- Sand dune: A low mound, ridge, band, or hill of loose sand piled or heaped up by the wind, commonly found along seashores and more rarely along the borders of large lakes or river valleys.
- Upland or talus slope: An often steep, concave slope formed by the accumulation of loose rock fragments and soil (generally) at the base of a cliff or steep slope. This may be referred to as the foot of a mountain - the integration of a mountain or hill with the surrounding topography.
- Upland flats: Also called upland plains. These consist of a relatively level area of land lying in the inland areas of North Carolina.
- Hill or ridgetop: A hill is defined as a natural elevation of the land surface rising rather prominently above the surrounding land, usually of limited extent and having a well-defined outline (rounded rather than peaked or rugged) and is generally considered to be less than 300 meters (1000 feet) from base to summit. A ridgetop refers to the top of a long, narrow elevation of the earth's surface usually with steep sides, occurring either as an independent hill or as part of a larger mountain or hill. A steep-sided upland between valleys or a valley and mountain (hill) is also defined as a ridge.
- Saddle (between ridge or hilltops): A level ridge connecting two higher elevations. A saddle typically is a small flat area with two upslopes in opposite directions and two downslopes at right angles to the upslopes.
- Stream confluences: A place adjacent to the meeting of two or more streams. Should a site be located within 200 meters (656 feet) of a stream confluence, it should be coded as such (14) regardless of other topographic features on which the site is located.
- Terrace face: The steep slope between the floodplain and terrace or between terraces. Sites once on the terrace may be found exposed on the terrace face, or sites buried within a terrace may be exposed by the erosion of a terrace edge.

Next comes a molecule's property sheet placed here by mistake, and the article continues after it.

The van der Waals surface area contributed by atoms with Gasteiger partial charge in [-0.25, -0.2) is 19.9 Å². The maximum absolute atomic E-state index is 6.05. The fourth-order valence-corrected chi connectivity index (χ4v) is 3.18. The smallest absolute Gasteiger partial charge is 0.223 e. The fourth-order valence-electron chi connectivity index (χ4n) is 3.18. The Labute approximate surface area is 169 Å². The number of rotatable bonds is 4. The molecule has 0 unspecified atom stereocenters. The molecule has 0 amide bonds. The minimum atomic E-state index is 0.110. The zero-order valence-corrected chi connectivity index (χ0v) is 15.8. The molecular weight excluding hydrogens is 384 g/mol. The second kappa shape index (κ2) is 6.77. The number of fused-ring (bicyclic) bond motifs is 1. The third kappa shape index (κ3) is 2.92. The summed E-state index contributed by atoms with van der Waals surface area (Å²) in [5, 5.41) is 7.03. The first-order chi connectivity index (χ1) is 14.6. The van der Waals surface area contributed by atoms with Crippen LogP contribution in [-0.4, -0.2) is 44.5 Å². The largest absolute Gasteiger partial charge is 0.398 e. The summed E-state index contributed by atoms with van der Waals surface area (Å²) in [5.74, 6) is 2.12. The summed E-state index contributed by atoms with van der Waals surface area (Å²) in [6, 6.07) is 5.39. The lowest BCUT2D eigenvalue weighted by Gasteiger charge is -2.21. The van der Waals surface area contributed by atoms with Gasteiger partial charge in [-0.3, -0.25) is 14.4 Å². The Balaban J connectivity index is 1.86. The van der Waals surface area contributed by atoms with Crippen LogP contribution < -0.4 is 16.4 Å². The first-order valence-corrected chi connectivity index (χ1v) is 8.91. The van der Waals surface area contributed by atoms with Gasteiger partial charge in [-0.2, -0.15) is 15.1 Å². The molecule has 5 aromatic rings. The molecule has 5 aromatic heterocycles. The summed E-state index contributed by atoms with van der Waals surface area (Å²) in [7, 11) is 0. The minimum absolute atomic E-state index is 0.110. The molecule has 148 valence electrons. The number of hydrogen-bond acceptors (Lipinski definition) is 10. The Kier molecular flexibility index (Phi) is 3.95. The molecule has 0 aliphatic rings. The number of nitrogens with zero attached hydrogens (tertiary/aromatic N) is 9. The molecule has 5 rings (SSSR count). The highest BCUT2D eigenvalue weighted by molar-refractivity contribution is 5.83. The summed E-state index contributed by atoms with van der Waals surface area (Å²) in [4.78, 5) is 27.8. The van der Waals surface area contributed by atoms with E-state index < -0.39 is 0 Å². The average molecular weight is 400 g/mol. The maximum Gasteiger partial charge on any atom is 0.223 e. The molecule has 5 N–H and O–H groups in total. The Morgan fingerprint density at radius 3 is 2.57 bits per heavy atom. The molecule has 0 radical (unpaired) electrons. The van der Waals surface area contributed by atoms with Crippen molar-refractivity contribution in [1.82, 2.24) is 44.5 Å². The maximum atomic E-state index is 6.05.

- Hammock: A fertile area of deep humus - rich soil - gently covered by hardwood vegetation, often rising slightly above a plain, swamp, or saltwater marsh. Also called a Hummock.
- Beach: A gently sloping zone, typically with a concave profile of unconsolidated material (generally sand) that extends inward from the low water line to the place where there is a definite change in the material or physiography, as sand dunes or cliffs. Beaches are associated with bodies of water large enough to have waves and/or tides.
- Rock shelter: An area protected by a ledge of overhanging rock. Typically, such shelters are the result of undercutting erosion of a limestone or sandstone cliff or bluff face.
- Island: A tract of land completely surrounded by water such as an ocean, sea, lake, or stream.
- Fan (note whether colluvial or alluvial): A gently sloping fan-shaped mass of detritus, formed commonly at a place where there is a notable decrease in gradient (e.g., the intersection of a cliff and floodplain). An alluvial fan is stream deposited, and a colluvial fan is formed from rocks and soil eroded from a narrow portion of a cliff face.
- Toe slope/ridge toe: A toe-shaped extension from the crest or side of a hill or other highland surface. Typically, a ridge toe divides two drainages, however minor. Ridge toes are also called spurs.
- Cave: A naturally formed, subterranean open area or chamber, or series of chambers.
- Bluff: A high bank or bold headland with a broad precipitous, almost perpendicular, sometimes rounded cliff face overlooking a plain or a body of water, especially on the outside of a stream meander.
- Cove: A small, straight valley extending into a mountain or down a mountainside. A term used in the southern Appalachian Mountains for a relatively level area sheltered by hills or mountains.
- River shore: A narrow strip of unconsolidated sediments (i.e., sand or silt) immediately adjacent to a stream; usually nonvegetated.
- Stream bank: The sloping margin of a stream, serving to confine the water to its normal channel.
- Bench: A small terrace or step-like ledge breaking the continuity of a slope; an eroded bedrock surface between valley walls.
- Other: Please describe the situation coded as Other in detail in the space provided.